The Star of Christmas

To be a Christian in India means many things. But most distinctly at Christmas time it means to hang a star. All Christian homes hang a star and often a lit star in front of or over their homes. You see stars often large and bright, and some with the greeting, “Happy Christmas!” at churches, Christian schools and even some businesses. It’s a subtle yet quite visible reminder that … “at this house we are Christian.” A simple star that points the way to the center of Christmas, a simple star that says its Christmas time and we remember the coming of God in Jesus.

We remember that God came into the world in human flesh, in the form of a baby, innocent and weak, beautiful and full of love to dwell amongst us in this world to feel the things we feel; joy and pain, love and hatred, friendship and betrayal.  Remember Jesus as the center, the reason and the star of Christmas!

Happy Christmas!

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Peaceful and Seeking

I asked some of the staff here at the Quo Vadis if it was quieter or at least less busy in the village today and yesterday. It seemed less noisy to me… They looked a bit puzzled by my question and stayed silent for a short while, then one replied, “maybe your mind is now calm.”

Then it was my turn to be silent.

No one has ever said that to me… but maybe my mind is now calm and adapting to this place; largely because of where I am staying and the wonderful hospitality and education I am being given.

I’ve mentioned before that I am staying at the Quo Vadis Interfaith Dialogue Center. It is a pleasant peaceful place in a large village (pop. approx. 200,000) of honking horns, mooing cows, barking dogs, firecrackers, PA broadcasts, motorcycles, buses and auto rickshaws. The village with its Ashrams, Temple and Mountain draw many tourists from India and the west. The Quo Vadis is a place where western travelers seem to stumble upon. They come for a good meal, some study in the library, and even some direction or a little conversation. I am fascinated by these visitors, these spiritual seekers and spiritual tourists. Some afternoons and even early evenings I just sit myself down where everyone enters Quo Vadis. If I sit alone, I will meet someone. Spiritual seekers usually and often ex-Christians, some with a vehement opposition to the church and others with a general openness to all things spiritual and the wisdom of all faiths.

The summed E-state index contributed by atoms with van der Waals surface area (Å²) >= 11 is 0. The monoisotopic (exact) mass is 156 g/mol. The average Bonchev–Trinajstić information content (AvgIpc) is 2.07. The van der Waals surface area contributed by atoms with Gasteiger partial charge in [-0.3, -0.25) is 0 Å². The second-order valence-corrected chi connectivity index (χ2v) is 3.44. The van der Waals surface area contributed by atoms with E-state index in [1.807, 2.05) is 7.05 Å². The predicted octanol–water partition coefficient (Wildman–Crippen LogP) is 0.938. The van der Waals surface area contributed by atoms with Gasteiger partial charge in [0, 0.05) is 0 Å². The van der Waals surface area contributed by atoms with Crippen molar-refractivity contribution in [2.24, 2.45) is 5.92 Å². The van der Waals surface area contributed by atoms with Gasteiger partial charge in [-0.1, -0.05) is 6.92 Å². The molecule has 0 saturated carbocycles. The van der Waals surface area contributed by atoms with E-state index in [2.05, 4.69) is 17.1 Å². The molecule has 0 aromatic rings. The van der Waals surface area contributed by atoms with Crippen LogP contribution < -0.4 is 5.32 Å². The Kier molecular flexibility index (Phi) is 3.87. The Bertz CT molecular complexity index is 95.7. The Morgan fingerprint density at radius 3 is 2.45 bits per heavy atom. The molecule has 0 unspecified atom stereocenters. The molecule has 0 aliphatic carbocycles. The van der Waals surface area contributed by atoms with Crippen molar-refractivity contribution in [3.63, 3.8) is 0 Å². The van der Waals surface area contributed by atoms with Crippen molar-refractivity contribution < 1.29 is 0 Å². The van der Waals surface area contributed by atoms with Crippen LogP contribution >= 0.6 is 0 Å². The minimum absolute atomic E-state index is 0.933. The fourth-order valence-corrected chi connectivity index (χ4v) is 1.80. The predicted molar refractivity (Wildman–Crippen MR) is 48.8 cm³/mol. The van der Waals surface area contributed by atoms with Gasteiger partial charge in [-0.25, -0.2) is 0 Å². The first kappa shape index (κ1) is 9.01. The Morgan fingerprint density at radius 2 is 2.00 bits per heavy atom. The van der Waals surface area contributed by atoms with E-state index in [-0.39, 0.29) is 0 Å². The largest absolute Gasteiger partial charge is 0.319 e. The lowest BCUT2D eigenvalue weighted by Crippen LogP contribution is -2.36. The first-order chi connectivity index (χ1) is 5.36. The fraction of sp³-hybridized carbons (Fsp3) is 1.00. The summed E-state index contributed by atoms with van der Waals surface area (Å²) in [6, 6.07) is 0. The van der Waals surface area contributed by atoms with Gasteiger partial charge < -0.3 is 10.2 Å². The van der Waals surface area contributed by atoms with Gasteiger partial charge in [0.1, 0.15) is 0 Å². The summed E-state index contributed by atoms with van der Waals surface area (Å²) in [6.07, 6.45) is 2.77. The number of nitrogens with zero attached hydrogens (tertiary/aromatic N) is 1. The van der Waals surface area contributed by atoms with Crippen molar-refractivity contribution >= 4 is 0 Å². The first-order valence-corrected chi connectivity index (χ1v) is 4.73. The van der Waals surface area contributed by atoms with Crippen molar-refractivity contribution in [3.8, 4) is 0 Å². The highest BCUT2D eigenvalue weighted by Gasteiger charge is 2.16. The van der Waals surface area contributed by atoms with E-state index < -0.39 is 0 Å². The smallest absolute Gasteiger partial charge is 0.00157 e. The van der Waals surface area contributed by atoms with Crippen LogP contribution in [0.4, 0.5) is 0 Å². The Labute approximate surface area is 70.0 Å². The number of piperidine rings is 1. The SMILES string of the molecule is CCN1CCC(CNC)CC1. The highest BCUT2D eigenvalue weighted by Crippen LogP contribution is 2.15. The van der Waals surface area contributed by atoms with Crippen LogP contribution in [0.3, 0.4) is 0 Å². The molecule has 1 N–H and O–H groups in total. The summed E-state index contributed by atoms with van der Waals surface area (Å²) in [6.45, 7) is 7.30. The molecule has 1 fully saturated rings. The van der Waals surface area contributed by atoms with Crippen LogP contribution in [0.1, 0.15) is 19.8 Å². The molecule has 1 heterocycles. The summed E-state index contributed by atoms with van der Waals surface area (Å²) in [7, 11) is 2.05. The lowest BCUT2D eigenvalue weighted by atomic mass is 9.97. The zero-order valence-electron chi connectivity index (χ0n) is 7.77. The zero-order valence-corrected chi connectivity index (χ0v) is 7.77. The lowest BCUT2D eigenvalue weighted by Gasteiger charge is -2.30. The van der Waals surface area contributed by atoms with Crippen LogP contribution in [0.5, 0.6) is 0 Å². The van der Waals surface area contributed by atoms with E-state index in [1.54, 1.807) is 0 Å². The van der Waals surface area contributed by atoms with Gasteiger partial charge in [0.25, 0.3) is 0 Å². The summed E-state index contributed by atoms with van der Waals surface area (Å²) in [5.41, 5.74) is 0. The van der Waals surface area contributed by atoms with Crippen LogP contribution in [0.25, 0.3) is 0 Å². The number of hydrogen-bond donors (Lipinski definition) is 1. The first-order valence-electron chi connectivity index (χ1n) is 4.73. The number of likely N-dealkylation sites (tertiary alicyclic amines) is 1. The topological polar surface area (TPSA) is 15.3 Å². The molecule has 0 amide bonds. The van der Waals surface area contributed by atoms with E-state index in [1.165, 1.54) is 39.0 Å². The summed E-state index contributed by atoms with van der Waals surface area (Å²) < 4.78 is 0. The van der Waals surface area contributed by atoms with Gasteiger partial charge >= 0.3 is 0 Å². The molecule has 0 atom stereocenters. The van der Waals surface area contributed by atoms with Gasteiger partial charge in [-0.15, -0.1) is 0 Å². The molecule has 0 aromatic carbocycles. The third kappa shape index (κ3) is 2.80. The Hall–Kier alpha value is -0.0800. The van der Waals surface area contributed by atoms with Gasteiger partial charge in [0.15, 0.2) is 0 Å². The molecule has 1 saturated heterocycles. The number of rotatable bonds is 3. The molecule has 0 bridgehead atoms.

I can’t help but wonder as I talk and meet them, how many of their stories match the stories of the vast numbers who have left our western churches over the last decades … what’s interesting to me is how many of these now seekers where either born Christian or called themselves Christian at one time. They struggle with the church and the institution, they have not given up on God.